Sunday, February 22, 2015

Celebrating Black History

"Jazz Legends: Cab Calloway", 16x20" Acrylic on Canvas. If you'd like to see working photos,
they are over on Global Vernissage
February is Black History Month. According to Wikipedia, it has been celebrated in the USA and Canada since the 60s. The goal was to create an accurate and balanced understanding of black history in the school curriculum. Today, the contributions of black people to such areas as education, medicine, art, culture, politics and human rights are celebrated throughout the month of February, all across the continent.

When I first started working on my initial series of music themed paintings, I had no intention of ever painting portraits. The music I found so inspiring was created by musicians of all stripes, and what I was so intrigued with was how the musician and the instrument seemed to be part of each other... becoming the music. As I looked into the history of Jazz, however, I discovered this amazing cast of characters that I had known only vaguely from their music. This time I looked more closely at their lives, the times in which they lived, and how that culture influenced what they created.

Jazz Legends Series so far... Louis, Ella, Duke and Count Basie. 
The early days of Jazz are fascinating. Benny Goodman may have been the "King of Swing", but it certainly wasn't his creation. A good number of his scores were actually written by Fletcher Henderson, a black man. In a time where blatant racism was the norm, black musicians like Louis Armstrong and Duke Ellington developed a language of their own. They broke colour barriers, gaining popularity with both white and black audiences. Harlem became a hotbed of musical innovation. The Cotton Club, where many of them performed at one time or another,  was divided strictly along colour lines... the black people were on stage, the white people in the audience.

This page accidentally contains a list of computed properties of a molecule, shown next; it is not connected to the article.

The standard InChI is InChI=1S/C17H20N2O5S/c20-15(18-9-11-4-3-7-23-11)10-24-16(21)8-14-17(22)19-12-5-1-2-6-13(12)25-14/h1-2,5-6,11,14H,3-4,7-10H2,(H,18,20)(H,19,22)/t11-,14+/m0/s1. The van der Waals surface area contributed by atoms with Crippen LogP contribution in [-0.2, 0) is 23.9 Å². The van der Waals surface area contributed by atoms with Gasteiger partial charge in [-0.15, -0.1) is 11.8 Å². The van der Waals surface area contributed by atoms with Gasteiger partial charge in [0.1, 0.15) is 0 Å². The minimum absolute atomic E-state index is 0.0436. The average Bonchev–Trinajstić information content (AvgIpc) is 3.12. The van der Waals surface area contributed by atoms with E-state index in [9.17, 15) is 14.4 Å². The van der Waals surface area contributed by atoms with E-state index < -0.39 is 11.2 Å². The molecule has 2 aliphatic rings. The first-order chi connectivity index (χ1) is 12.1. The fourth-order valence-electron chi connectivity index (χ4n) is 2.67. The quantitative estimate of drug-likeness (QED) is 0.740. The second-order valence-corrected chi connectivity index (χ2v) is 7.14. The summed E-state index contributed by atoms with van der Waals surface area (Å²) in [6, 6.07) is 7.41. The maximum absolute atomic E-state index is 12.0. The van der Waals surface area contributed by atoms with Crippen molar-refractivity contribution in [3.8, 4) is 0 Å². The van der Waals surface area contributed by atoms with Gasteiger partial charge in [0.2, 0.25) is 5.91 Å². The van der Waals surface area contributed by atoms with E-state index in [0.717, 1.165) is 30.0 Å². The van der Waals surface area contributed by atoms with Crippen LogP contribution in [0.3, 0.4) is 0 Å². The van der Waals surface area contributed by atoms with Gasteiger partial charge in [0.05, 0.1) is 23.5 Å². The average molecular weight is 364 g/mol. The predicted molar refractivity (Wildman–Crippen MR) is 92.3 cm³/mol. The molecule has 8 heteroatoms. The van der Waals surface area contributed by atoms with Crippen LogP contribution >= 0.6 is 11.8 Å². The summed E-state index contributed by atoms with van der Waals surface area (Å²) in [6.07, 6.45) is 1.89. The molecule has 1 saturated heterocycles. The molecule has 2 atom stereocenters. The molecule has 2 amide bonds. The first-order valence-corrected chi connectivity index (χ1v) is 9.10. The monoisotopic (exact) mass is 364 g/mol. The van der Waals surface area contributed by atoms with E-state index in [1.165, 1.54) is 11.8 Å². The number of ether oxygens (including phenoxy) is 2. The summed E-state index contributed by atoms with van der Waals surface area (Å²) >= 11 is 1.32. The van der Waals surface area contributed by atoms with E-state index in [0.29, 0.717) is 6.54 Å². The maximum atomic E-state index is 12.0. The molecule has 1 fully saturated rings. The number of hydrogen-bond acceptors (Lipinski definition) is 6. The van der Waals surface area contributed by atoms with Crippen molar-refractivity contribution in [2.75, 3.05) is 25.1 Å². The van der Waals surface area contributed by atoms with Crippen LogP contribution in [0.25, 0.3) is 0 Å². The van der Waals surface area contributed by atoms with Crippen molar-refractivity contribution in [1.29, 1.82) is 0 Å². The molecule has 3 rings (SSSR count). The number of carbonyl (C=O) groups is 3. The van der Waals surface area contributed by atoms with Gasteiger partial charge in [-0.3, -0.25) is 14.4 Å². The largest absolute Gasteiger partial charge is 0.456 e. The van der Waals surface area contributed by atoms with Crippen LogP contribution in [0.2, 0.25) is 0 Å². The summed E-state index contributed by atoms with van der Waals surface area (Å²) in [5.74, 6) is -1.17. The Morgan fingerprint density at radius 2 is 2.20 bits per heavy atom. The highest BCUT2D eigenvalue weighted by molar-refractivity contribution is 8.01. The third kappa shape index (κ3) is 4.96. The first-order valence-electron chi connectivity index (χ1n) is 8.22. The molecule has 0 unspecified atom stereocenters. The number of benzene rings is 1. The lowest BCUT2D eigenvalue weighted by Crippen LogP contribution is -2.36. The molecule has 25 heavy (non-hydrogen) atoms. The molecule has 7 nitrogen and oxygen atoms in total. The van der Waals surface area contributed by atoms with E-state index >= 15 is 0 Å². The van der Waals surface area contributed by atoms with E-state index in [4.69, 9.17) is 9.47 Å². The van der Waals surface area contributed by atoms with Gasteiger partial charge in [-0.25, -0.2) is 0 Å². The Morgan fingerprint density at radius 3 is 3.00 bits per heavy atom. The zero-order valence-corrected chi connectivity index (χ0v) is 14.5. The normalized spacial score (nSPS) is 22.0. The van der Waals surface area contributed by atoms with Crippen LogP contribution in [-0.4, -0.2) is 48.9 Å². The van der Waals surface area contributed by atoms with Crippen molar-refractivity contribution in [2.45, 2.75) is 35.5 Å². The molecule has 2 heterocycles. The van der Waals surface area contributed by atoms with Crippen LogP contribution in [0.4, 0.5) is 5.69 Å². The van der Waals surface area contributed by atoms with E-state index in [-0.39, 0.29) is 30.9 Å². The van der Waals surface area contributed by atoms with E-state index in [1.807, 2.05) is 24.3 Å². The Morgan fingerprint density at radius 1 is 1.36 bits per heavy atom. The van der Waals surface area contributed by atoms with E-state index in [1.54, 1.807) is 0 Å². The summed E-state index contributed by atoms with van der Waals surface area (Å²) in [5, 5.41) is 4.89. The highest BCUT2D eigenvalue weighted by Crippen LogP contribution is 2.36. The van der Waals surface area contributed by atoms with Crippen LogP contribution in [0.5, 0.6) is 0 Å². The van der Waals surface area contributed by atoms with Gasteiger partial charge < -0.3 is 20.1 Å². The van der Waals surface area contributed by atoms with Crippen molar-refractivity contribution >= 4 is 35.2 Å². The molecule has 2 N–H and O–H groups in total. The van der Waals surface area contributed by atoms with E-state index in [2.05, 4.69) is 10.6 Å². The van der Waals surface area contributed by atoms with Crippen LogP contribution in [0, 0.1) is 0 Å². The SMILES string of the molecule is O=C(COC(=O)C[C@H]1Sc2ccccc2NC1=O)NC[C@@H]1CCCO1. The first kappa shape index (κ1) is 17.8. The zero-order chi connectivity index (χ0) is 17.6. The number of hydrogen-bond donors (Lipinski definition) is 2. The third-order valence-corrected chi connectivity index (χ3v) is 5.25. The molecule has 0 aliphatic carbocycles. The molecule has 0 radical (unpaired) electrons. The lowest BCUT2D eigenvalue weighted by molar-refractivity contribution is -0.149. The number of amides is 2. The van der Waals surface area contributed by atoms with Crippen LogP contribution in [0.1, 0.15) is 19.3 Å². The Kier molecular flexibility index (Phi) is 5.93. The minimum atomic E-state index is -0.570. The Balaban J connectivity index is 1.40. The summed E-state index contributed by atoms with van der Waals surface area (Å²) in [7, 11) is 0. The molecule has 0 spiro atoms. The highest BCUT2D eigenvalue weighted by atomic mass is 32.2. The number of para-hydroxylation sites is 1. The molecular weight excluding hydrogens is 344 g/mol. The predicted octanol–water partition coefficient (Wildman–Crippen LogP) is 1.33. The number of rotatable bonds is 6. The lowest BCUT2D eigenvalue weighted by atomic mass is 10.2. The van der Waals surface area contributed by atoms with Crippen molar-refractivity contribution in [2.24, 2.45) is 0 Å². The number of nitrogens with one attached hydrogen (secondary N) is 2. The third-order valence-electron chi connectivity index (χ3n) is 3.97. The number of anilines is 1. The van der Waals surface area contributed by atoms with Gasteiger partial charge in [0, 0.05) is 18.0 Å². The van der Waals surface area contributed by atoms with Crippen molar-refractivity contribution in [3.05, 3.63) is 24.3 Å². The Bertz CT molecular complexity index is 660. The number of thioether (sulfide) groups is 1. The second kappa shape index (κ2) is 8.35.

This portrait series is my tribute to the musicians that started it all. There will be 12 iby the time I'm finished. I could continue (there are so many, I could go on for years), but I have to put a limit on it somewhere. I'm also limiting myself to the early days, to that time in Harlem during the heyday of the Cotton Club and the Savoy Ballroom, the time of swing dancing and big bands and historic change in the musical landscape of the USA.

"A Great Day In Harlem", by Art Kane, 1958
Lots of history in this photo. If you are a jazz fan you'll
recognize many of the people here.Some of the best
musicians ever. 
As much to limit any inadvertent copyright infringement as anything else, I'm working from really, really old photos. Finding photographer's names attached to shots any time before the digital era can be a bit of a challenge. So far I've worked out a few techniques... merging many photos to make a composite, going through hours of old video footage pausing to take screen shots, and using photos of the musicians in their senior years, with studio portraits as reference to age them backwards. I hope I'm capturing a likeness of their spirit, as well as their physical form.

Next up are Billie Holliday and Coleman Hawkins. Have a suggestion? Maybe leave it in the comments.....